The adjustment to the new HCFA regulations that require more clinical contact and closer supervision of trainees was painful for teaching physicians, and morale suffered. I wonder, though, if, in addition to overwork, physicians' demoralization resulted in part from their perceived loss of autonomy, lack of personal relationships with those in leadership positions, adjustment to a new system, or resistance to change. It is no wonder that physicians who are less involved in decisions that affect their daily work and do not feel cared for are less satisfied with their work. Elegant solutions would provide teaching physicians with a sense of autonomy while promoting the informal contact that trainees value. Other industries (automotive, aviation, retail, computer) discovered these truths decades ago. It is time for health care systems to catch up.
The article by Simon et al.7 studied the effect of students on patient care in a managed care setting. In their primary care clerkship, students spent one session per week with a clinical preceptor over a long period of time. The study found no decrease in patient satisfaction in a setting where patient satisfaction ratings were generally high. The good news is that managed care organizations should have no fear that limited presence of students will adversely affect patient perceptions.
However, Simon's results should not be interpreted to indicate that students, at best, are a neutral influence on patient care. In my experience, students at all levels are often a tremendous asset. Good students reinforce the messages I want to convey, give patients more opportunities to be understood, do literature searches for which I do not have time, and ask penetrating questions that force me to rethink my assessments and decisions. Students can foster a more mindful way of practicing. Also, this study invites further research as to the right balance between teaching and clinical activities. How much student presence is helpful? What is the cumulative effect on physician satisfaction by having students present? At what point does the burden of having a student exceed the value? Do students disrupt continuity? Are there patient-physician relationships that are too fragile to tolerate having a student?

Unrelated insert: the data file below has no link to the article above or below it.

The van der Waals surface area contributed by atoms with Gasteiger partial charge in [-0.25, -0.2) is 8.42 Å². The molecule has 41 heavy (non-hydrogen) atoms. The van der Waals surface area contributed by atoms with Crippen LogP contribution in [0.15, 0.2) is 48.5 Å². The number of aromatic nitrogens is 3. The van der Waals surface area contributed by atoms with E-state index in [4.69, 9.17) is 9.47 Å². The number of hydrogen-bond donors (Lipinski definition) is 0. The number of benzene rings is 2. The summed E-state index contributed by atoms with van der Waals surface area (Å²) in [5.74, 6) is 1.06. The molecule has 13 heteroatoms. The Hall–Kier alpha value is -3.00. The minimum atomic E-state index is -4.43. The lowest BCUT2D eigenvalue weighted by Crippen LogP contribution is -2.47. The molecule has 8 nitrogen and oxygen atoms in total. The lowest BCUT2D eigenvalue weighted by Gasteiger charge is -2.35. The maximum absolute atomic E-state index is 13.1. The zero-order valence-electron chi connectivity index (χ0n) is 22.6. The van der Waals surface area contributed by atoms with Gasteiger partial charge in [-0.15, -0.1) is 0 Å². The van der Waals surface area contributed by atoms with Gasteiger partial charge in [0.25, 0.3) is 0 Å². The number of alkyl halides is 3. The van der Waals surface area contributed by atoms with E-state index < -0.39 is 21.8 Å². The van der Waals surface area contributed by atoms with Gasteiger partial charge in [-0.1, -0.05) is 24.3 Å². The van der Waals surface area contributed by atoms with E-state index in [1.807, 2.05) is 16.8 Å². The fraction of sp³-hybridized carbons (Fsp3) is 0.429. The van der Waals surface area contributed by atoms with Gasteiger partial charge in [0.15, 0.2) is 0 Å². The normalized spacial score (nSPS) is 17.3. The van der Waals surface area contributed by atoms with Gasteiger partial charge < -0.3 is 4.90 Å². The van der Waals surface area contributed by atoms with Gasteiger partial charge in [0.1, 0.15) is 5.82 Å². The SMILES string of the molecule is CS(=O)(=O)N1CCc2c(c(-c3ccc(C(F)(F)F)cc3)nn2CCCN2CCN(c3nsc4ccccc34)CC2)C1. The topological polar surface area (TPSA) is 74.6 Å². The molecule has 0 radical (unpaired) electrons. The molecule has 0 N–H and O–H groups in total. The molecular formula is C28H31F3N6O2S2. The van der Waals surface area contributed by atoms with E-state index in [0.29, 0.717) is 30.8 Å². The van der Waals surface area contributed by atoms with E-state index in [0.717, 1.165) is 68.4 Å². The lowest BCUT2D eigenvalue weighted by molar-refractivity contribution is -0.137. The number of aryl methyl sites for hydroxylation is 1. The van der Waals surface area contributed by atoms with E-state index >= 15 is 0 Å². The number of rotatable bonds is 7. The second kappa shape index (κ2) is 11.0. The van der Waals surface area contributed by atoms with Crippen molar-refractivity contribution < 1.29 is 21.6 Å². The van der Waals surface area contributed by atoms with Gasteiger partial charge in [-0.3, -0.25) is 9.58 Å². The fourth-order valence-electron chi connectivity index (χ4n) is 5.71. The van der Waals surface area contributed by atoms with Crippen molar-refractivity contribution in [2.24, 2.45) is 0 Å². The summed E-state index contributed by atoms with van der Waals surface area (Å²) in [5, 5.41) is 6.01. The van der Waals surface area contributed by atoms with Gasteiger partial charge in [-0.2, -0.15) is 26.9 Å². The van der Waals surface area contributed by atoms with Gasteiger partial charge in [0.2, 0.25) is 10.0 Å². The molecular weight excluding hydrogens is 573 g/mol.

Time has become more precious than ever. Patient-centered communication skills, proactive time management, and mindful presence all increase the effectiveness of the time spent in individual office visits. In training settings as they are currently structured, increased contact between physicians and trainees is a good thing—for patients, trainees, and physicians. However, the process of change is important, too, and should, to the extent possible, promote, rather than limit, physician autonomy. Mandates and micromanagement may effect quick changes, but constructive collaboration will yield more durable results.
Finally, the health system must support the effective use of time and the professional satisfaction of its practitioners. What we call managed care is in its current early and transitional form, and remains very far from the implementation of the philosophy of health maintenance. Health maintenance organizations have largely been about managing costs, not care. In a recent address, Berwick suggested more creative and radical rethinking of health care to make it more proactive, preventive, and coordinated, and at the same time to foster autonomy, satisfaction, quality, and efficiency.8 Berwick suggests three strategies that might cut the Gordian knot of the “time problem”: access, science, and relationship.
In the electronic age, access to the health care team can now be based on patient need rather than on the limitations of the current health care system. Studies are underway to determine how the individual patient visit can be augmented by electronic communication, patient access to their own charts, visits with groups of patients, and efforts to improve self-care. Access to opportunities for learning is equally important for students. The didactic lecture is as incomplete a solution to the information explosion as the individual visit is for patient care.
Availability of scientific information at the point of service is the thrust of several working groups. However, there must be a corresponding effort to provide high-quality information for patients. This dual effort can only result in more effective, time-efficient care, and, at the same time, improve teaching and satisfaction.
Relationship is a quality of individuals, but must be fostered by the health systems in which they work. Just as the key to clinical care is a caring relationship with the patient, the key to clinical teaching is sustained partnerships with learners, and the key to good health care management is participatory decision making.9 The value of those relationships can only be measured by the receiver—the student or the patient or the clinician. The difficulty in achieving satisfaction—whether of the physician, patient, student, or administrator—is that old ways of thinking and practice no longer can be stretched to accommodate new problems. Basic assumptions about the nature of time and the structure of health care must be reexamined. Health systems, and the individuals who comprise them, must have the courage to use the new tools we have and to put access, science, relationship first. Only then will we be on the road to solving the problems of time and satisfaction.—R onaldM. E pstein, MD,University of Rochester School of Medicine and Dentistry, Rochester, NY.